Tagaytay Art Beat (TAB) 3 was a veritable feast for the senses. A showcase of the visual and musical arts, the festival was held at Museo Orlina, fast becoming a popular destination in Tagaytay City.
“We organized Tagaytay Art Beat to draw a more youthful crowd to our newly opened museum,” said Lay Ann Orlina, spouse of sculptor Ramon Orlina.
“Since the opening, we’ve had art exhibits here, and the accompanying music was usually classical, so the crowd was older.
“So my daughter Ningning thought, ‘Why not create an art exhibit for young emerging artists?’ My daughter Anna is an artist as well, and Ningning loves music and had contacts with Docdef productions. So we created this festival, which was perfect, since we have an outdoor amphitheater.”
Orlina said the festival was an instant hit, and more young people flocked to Museo Orlina.
“We also wanted to give young artists a venue to show their works,” Orlina said. “My husband really believes in the talent of the Filipino youth, and we want to help bring their works centerstage.”
During TAB 3, the enthusiasm of guests to see and explore the museum was palpable. The music, which started as early as noon, created a chill vibe.
People took their time viewing the artworks at Museo Orlina. The TAB pieces were a mix of modern and contemporary art.
Participating artists included Gab Loste, Jess de Leon, Lee Caces, Kim Pamela Co, Anthony Molina, Dennis Jimenez, Hannah Bundalian, Gab Baez, Jenny Gernale, Razel Mari, Dennis Bato, Lhean Storm, Mykie Concepcion, Rydel Reib Arayata, Bea Policarpio.
Many of the works referenced pop culture, reimagining cartoon characters such as Ren and Stimpy, and Beavis and Butthead, of the two subversive cartoon shows from the early ’90s. We saw more modern character references from Cartoon Network’s “Adventure Time” and “The Marvelous Misadventures of Flapjack.”
Marvel comic book characters were also seen in the art works, alongside Filipiniana-inspired images.
There was a haunting sculpture of a figure completely covered in a red cloth imprinted with the white letters “KKK.”
TAB 3 held live wall-painting sessions. “Muralists” included Jappy Agoncillo, Kris Abrigo, Aral Cru, Dee Jae Paeste and Miggy Antonio.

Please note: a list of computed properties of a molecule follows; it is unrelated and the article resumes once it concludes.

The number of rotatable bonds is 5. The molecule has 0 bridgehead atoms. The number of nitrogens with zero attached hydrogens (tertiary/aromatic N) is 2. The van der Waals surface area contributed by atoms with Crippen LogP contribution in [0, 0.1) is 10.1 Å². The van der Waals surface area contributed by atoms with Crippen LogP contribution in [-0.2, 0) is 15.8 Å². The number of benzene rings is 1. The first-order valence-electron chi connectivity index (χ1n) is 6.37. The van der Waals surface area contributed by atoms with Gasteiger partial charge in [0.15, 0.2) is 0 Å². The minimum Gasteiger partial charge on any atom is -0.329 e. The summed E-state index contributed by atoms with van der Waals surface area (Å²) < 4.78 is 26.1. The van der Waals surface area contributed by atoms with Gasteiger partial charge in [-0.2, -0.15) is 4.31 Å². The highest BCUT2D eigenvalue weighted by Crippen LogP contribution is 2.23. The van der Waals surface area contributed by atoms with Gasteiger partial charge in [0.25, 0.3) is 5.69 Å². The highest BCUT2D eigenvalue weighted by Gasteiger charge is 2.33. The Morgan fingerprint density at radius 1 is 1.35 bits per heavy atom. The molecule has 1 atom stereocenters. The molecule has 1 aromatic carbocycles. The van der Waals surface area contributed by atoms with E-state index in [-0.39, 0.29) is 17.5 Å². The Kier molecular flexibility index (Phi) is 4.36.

Using spray paint, Agoncillo created the image of an eagle on one of the walls of the Museo Orlina roofdeck. It was fascinating to see the artist at work. Guests were able to examine the thought process and technique of the artist.
Mix of music
On the second and third floors of Museo Orlina, one could look down from huge panoramic windows to the amphitheater below, where the music festival was going on. At noon, the crowds steadily came in. The slow trickle of guests walking down the long road to the museum and its amphitheater gave the festival a vibrant air. The scene was alive, not like the many sterile art galleries in the metro.
The music festival was a mix of genres. “This year’s edition was more intimate,” Docdef Productions founder JB Balaquit said. “The show focused on the diversity of musicians who are less known, scattered and hidden in the Filipino music scene.”
Musicians on the scene were electro-pop/rock band Autotelic, soul-fusion band Farewell Fair Weather, and mathrock trio Tom’s Story. Also notable were Art Beat newbies Oh, Flamingo! and UBE.
TAB also featured Ransom Collective, Munimuni and Ben&Ben. Joining the hip-hop artists were artists from Uprising records of Anygma: Apoc x DJ Nicko, Kjah x Supreme Fist and BLKD x The Tooter.
Added to the mix were singer-songwriters Clara Benin, Reese Lansangan, Julianne Tarroja and Max Javelino. Acoustic acts Leanne and Naara and I Belong to the Zoo also performed.
The festival lasted till 2 a.m. the next day.
Entertaining music, great artwork and fine company. The hours just flew by, and we didn’t realize it was well past midnight. We went home, half asleep in the van, with images of colors and sounds creating a heady mixture in our minds. We can’t wait for the next Art Beat. –CONTRIBUTED